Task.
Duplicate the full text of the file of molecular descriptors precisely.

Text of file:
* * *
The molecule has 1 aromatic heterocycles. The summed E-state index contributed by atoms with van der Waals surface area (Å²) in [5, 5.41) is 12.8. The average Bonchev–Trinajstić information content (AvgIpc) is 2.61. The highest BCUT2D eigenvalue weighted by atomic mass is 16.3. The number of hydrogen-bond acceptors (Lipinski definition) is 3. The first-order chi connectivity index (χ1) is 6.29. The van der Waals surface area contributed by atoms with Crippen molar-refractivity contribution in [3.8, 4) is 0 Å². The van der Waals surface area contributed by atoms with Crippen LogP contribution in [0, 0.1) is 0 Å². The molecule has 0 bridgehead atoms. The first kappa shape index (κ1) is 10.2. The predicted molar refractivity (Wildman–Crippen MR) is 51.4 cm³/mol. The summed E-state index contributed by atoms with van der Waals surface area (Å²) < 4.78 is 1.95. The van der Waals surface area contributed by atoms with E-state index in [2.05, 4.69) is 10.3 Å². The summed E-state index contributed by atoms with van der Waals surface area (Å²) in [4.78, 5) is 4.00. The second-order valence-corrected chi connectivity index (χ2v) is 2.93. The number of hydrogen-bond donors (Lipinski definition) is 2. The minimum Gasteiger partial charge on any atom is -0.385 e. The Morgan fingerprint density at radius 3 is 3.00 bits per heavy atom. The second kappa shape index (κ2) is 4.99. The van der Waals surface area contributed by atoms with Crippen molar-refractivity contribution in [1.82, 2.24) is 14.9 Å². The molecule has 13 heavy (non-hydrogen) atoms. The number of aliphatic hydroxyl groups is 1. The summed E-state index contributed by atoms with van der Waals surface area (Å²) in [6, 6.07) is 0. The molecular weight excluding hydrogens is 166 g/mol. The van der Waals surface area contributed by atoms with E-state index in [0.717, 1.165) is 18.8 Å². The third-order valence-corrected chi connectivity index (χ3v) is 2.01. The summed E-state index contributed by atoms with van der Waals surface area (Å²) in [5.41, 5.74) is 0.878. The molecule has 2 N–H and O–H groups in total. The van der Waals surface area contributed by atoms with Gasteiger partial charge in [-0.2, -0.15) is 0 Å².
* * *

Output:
The molecule has 1 aromatic heterocycles. The summed E-state index contributed by atoms with van der Waals surface area (Å²) in [5, 5.41) is 12.8. The average Bonchev–Trinajstić information content (AvgIpc) is 2.61. The highest BCUT2D eigenvalue weighted by atomic mass is 16.3. The number of hydrogen-bond acceptors (Lipinski definition) is 3. The first-order chi connectivity index (χ1) is 6.29. The van der Waals surface area contributed by atoms with Crippen molar-refractivity contribution in [3.8, 4) is 0 Å². The van der Waals surface area contributed by atoms with Crippen LogP contribution in [0, 0.1) is 0 Å². The molecule has 0 bridgehead atoms. The first kappa shape index (κ1) is 10.2. The predicted molar refractivity (Wildman–Crippen MR) is 51.4 cm³/mol. The summed E-state index contributed by atoms with van der Waals surface area (Å²) < 4.78 is 1.95. The van der Waals surface area contributed by atoms with E-state index in [2.05, 4.69) is 10.3 Å². The summed E-state index contributed by atoms with van der Waals surface area (Å²) in [4.78, 5) is 4.00. The second-order valence-corrected chi connectivity index (χ2v) is 2.93. The number of hydrogen-bond donors (Lipinski definition) is 2. The minimum Gasteiger partial charge on any atom is -0.385 e. The Morgan fingerprint density at radius 3 is 3.00 bits per heavy atom. The second kappa shape index (κ2) is 4.99. The van der Waals surface area contributed by atoms with Crippen molar-refractivity contribution in [1.82, 2.24) is 14.9 Å². The molecule has 13 heavy (non-hydrogen) atoms. The number of aliphatic hydroxyl groups is 1. The summed E-state index contributed by atoms with van der Waals surface area (Å²) in [6, 6.07) is 0. The molecular weight excluding hydrogens is 166 g/mol. The van der Waals surface area contributed by atoms with E-state index in [0.717, 1.165) is 18.8 Å². The third-order valence-corrected chi connectivity index (χ3v) is 2.01. The summed E-state index contributed by atoms with van der Waals surface area (Å²) in [5.41, 5.74) is 0.878. The molecule has 2 N–H and O–H groups in total. The van der Waals surface area contributed by atoms with Gasteiger partial charge in [-0.2, -0.15) is 0 Å².